The two leading utilities, Duke Energy Progress (DEP) and Duke Energy Carolinas (DEC), have been propelled by North Carolina laws along with favorable regulatory terms required by the North Carolina Utilities Commission for independent power providers. Those utilities, along with South Carolina Electric & Gas (SCE&G), have also supported solar in response to a South Carolina law which enabled new solar programs in the Palmetto state. Georgia Power’s solar programs were induced by orders of the Georgia Public Service Commission (PSC). Georgia Power has responded with effective market procurement and contracting practices (including siting at military bases). The future of solar is bright across most of the Southeast. Solar will more than double on average, driven by utilities like Duke Energy Florida and Tampa Electric. Each of these Florida utilities announced solar expansion plans in 2017 that will propel them toward the top of the list in the coming years. However, the Tennessee Valley Authority (TVA), Santee Cooper, and Seminole Electric Cooperative are not forecast to add solar at a significant pace. Florida Power & Light (owned by NextEra) plans additional solar, but at a slower pace than rival Florida utilities. These utilities operate in a public policy vacuum and the slow pace of solar reflects outdated thinking within the utilities’ management. The 13 largest utility systems in the Southeast each serve more than 500k customers. This includes individual investor owned utilities like Georgia Power, as well as the combination of utilities organized into cooperatives like Oglethorpe and the federally-owned Tennessee Valley Authority. Also studied, but not exceeding the 500k customer benchmark are several regional municipal power agencies.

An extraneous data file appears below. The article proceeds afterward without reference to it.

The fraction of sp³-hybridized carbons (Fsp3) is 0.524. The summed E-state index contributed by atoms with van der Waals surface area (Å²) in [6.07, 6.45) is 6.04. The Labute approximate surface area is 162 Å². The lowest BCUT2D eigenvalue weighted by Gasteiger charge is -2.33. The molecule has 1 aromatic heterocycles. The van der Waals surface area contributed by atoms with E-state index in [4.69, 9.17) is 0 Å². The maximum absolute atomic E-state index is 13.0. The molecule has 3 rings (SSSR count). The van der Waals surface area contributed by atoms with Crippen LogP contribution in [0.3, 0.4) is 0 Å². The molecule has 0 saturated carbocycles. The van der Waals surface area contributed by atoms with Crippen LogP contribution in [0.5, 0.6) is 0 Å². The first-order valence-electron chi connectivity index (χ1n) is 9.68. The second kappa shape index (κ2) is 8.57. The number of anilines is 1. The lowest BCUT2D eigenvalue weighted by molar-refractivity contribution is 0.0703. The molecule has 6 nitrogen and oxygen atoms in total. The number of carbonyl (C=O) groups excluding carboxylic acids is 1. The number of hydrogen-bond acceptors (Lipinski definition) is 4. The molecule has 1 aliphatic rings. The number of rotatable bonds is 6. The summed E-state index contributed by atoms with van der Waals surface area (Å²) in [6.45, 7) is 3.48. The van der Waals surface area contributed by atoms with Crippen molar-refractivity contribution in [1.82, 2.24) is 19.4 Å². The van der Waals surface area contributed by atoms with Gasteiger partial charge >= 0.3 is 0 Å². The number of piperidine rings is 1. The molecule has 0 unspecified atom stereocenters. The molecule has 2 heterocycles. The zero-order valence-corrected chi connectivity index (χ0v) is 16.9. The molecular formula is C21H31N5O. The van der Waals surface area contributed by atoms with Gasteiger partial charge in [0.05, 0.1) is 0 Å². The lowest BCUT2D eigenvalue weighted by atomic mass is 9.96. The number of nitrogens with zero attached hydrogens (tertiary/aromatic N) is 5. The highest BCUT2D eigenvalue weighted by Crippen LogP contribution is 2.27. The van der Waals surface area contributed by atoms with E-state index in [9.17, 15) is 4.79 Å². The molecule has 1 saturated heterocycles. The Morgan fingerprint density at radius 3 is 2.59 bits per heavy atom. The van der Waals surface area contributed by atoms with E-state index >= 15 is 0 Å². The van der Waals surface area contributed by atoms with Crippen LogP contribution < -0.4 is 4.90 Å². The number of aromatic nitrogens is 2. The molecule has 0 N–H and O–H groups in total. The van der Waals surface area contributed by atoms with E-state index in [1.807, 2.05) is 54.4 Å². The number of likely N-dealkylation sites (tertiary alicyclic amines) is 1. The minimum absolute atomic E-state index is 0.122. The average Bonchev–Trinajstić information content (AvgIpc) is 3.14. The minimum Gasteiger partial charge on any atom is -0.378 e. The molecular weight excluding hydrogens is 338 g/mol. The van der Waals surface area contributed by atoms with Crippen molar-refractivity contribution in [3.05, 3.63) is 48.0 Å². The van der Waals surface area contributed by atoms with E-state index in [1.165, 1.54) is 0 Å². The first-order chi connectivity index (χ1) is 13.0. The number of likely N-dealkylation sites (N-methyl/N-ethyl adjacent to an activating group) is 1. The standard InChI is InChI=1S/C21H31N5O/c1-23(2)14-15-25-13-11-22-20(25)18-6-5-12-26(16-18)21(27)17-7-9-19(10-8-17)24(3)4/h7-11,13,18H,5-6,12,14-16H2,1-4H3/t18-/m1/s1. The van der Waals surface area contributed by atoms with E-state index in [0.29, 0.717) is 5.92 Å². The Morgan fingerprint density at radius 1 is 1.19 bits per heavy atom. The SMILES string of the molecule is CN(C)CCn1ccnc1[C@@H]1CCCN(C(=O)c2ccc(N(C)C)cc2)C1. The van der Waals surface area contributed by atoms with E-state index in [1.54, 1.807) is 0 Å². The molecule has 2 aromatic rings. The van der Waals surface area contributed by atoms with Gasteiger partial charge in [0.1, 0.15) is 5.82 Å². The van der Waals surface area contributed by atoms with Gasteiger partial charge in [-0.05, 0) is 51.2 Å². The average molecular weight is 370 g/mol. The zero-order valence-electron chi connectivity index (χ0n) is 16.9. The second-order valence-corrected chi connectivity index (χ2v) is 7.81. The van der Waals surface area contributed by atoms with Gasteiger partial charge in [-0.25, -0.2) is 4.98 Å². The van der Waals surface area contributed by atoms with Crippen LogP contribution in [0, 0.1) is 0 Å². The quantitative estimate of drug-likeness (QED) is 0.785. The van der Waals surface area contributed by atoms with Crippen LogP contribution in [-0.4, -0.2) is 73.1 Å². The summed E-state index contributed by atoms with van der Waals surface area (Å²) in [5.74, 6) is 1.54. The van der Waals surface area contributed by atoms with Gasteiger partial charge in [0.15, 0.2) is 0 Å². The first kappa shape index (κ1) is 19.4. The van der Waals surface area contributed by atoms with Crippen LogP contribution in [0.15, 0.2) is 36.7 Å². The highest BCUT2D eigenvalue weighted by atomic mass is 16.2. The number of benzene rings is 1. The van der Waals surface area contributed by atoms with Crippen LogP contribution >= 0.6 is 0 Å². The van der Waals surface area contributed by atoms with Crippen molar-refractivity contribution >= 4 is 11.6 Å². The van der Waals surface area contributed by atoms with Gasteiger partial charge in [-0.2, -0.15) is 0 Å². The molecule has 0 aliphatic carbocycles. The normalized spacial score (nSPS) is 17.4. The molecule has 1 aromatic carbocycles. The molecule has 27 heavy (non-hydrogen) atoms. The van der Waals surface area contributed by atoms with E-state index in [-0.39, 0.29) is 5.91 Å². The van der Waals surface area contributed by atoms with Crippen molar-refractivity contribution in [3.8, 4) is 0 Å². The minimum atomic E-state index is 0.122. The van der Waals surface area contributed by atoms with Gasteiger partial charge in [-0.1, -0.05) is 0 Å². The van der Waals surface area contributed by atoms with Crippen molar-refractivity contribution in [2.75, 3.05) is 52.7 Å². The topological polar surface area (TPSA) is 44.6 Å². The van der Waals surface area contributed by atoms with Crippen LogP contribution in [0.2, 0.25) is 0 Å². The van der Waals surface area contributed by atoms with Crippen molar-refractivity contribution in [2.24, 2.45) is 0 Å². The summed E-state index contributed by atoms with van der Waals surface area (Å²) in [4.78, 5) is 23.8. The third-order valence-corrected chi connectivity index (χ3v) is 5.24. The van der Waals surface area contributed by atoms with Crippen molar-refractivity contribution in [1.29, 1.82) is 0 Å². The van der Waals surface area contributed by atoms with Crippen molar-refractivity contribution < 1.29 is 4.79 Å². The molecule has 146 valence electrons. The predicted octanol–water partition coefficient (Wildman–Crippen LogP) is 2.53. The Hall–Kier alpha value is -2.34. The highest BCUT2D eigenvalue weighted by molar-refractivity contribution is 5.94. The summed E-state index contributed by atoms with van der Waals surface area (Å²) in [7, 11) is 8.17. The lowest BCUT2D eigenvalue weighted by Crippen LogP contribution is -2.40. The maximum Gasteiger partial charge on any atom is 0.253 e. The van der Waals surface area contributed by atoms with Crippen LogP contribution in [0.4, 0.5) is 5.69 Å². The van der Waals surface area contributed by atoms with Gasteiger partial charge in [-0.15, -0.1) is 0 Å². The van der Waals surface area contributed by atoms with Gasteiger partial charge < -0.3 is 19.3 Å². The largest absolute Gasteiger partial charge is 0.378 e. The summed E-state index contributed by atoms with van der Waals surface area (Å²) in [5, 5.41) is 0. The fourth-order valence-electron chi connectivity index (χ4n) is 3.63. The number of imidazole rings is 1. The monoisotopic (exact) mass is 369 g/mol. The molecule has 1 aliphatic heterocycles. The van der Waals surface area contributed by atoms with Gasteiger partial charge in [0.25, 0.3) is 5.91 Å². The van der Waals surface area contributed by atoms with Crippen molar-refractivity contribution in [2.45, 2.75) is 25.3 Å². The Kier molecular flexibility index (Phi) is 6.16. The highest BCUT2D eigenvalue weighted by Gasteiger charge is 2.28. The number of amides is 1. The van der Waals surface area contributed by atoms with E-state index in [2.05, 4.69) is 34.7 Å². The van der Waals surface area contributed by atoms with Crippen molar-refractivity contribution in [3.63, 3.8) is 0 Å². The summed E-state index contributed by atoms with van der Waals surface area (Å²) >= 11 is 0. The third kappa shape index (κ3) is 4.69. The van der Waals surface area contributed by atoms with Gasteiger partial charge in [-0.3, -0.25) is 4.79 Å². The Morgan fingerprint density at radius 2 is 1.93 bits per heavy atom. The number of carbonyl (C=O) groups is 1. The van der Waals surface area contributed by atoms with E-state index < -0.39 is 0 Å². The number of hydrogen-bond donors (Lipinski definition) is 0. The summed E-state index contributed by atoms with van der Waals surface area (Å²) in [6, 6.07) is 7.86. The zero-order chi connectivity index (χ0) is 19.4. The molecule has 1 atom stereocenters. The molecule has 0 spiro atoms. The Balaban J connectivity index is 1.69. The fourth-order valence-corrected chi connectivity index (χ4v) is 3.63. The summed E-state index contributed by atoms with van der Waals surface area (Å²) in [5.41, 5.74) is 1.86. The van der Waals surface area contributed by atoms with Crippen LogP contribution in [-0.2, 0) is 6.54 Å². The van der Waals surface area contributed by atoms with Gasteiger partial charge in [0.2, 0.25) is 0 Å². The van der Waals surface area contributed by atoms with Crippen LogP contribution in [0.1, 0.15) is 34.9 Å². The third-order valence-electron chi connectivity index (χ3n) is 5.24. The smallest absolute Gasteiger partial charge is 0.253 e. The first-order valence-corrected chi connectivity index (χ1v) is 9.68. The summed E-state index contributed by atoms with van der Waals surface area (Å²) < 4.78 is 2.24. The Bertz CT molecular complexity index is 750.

Forecast For Select Utility Systems…Duke Energy Leads The Southeast…Southern Company…Florida Power & Light…Oglethorpe Power…Tennessee Valley Authority…
Southeast Solar Momentum: Sunrisers Sunrisers
The top 7 utilities with the highest forecast solar watts per customer growth operate in four different states, demonstrating solar power appeal throughout the region. Duke Energy Progress (DEP) already exhibits the highest watts per customer ratio in the Southeast, and it will more than double that by 2021. North Carolina’s new law (HB 589) is contributing to that continued growth. South Carolina’s Act 236 is also a factor for DEP as well as South Carolina Electric and Gas (SCE&G). Price decreases for solar modules and other components have created a new economic reality for solar, driving growth across the Southeast.
Forecast For Southeast States
North Carolina is projected to remain the southeast leader in solar capacity and among the highest in the country (currently #2).1 Florida utilities have announced significant plans for growth in solar over the next 6 years. Georgia continues steady progress with utility-scale solar development. Alabama and Mississippi have been identified recently among the fastest growing solar states in the country2 albeit with a rather small base. Florida, North Carolina and South Carolina are the only states projecting an appreciable amount of small-scale distributed solar…Tennessee, once an early leader in small-scale, distributed solar, has relinquished that leadership posture and demonstrates limited interest to advance solar at any scale…